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So sorry to hear about your situation with HPV. The unfortunate answer to your question is yes, you can continue to pass the virus on to any future partners and you do not have to be having any outward noticeable lesions to do so. They used to think this of herpes until finally so many people contracted herpes while there partners were NOT having an outbreak that they had to reconsider their findings. Just like herpes, HPV is a virus as well. As for children, it is usually the low risk HPV, strains 6 and 11, the ones which cause genital warts which get passed to a newborn through a vaginal delivery. However, these days if it is known that the mother has HPV she is checked before delivery and if she has obvious signs of HPV they will usually do a C-section. Otherwise the baby can develop laryngeal papillomatosis, a condition which usually presents itself by the age of four and results in continual development of HPV growth within the throat and airways and must be removed.

I realize this is not good news for you and you are being very hard on yourself as a result of your choices. But feelings of shame and self-debasing yourself are not going to change the circumstances either.

Were you aware of HPV before you had sex with this boy? Is it possible at this point for you to get the HPV vaccine? If so then I's suggest you get it. If finances are a concern, Merck offers financial support for those who have financial issues in obtaining the vaccine. You can find this information at thehpvsupportnetwork.org and going to the resource page. Itis more important that ever to protect yourself against strains 16 and 18 which you may not yet have, and which are the two most aggressive to progress on to cancer.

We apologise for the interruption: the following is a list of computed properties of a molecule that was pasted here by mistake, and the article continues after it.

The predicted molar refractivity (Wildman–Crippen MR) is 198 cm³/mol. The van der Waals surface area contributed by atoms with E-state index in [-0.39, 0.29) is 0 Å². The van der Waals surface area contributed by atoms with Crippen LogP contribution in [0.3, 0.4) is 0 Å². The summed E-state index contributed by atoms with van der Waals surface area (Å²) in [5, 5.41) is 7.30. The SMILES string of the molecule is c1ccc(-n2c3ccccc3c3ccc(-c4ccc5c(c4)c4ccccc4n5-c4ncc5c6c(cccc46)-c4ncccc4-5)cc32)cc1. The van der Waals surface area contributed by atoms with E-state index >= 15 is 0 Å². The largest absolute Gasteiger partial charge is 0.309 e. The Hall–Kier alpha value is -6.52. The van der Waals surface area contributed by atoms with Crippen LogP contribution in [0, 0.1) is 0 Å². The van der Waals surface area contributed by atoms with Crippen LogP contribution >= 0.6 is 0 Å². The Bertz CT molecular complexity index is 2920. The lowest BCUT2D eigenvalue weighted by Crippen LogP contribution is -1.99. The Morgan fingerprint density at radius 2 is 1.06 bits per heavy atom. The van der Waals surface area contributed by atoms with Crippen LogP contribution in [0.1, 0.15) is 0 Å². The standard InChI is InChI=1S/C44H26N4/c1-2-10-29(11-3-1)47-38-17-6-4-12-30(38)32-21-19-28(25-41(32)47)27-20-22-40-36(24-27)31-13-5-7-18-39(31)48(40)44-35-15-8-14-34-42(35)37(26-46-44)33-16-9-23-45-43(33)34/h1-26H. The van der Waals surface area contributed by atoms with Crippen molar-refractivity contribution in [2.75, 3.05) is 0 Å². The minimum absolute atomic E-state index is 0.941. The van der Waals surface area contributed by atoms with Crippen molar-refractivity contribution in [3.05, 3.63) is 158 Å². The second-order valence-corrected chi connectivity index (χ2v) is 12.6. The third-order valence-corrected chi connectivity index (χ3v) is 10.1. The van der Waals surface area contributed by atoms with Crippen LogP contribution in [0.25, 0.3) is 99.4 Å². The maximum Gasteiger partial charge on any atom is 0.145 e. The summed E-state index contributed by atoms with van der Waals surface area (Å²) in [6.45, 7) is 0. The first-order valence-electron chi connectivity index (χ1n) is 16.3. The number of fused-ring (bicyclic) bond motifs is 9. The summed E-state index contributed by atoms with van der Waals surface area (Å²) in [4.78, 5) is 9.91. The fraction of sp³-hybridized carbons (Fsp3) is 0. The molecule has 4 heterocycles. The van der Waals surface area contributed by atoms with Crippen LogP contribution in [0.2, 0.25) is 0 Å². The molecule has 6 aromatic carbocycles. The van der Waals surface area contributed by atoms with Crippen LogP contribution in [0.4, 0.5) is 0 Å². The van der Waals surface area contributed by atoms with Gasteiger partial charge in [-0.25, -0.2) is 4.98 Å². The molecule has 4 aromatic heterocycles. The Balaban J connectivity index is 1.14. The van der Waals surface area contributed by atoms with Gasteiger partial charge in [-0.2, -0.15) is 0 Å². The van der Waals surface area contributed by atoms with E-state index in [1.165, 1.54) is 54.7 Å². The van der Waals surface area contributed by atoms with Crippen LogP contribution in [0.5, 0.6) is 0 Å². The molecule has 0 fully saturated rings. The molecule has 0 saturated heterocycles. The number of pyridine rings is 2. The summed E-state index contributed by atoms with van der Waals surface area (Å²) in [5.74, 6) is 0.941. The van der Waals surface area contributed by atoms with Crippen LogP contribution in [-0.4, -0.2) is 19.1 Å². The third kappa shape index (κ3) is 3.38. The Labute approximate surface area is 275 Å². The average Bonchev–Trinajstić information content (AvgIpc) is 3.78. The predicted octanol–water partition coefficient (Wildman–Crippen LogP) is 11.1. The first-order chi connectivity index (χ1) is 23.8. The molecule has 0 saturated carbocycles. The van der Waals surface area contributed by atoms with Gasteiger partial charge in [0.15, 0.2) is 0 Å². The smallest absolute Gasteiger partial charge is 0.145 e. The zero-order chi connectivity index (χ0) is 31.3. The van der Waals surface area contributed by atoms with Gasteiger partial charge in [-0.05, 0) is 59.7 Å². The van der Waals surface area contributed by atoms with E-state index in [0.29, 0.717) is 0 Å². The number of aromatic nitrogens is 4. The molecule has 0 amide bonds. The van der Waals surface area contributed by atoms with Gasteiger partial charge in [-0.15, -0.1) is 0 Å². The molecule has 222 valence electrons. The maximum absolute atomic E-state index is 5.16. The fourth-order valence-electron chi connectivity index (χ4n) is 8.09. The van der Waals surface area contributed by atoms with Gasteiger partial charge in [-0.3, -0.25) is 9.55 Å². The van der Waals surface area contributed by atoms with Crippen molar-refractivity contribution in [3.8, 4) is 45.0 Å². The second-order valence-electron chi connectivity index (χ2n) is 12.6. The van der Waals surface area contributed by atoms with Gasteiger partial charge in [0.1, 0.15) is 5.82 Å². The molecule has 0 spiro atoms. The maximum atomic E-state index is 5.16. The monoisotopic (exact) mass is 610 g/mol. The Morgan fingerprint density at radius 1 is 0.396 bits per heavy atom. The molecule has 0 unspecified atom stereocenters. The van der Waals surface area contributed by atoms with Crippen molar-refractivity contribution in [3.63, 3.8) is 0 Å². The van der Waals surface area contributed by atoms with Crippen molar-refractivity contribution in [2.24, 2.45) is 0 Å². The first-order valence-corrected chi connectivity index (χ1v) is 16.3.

Unfortunately, this may not be something tha you can truly move on from. Your positive paps will now require that you be more diligent regarding your screenings; you must be aware of any lesions which you may notice as the virus can spread from the cervical area to involve the vagina, vulva and anal area as well.

I'mglad you have a support system in your mom and that you can talk with her. She is right that sometimes there can be false positives but this is very rare and she is probably trying to lessen your fears of what you may have to go through next. Your gyn was right on top of it doing the colposcopy, that was just the right thing to do. I would become concerned, if mom shows signs of denial and cannot accept that you have HPV. The pap test is only 64% sensitive when it comes to HPV, but the actual HPV test, is 94% sensitive so if your HPV test came back positive chances are highly likely that yes you have HPV. Now the most important thing to do is learn asmuch as you can, get the vaccine, have a better understanding of HPV transmission (which is not just through intercourse; and try to take it one day at a time.

December 20, 2010 - 8:26pm


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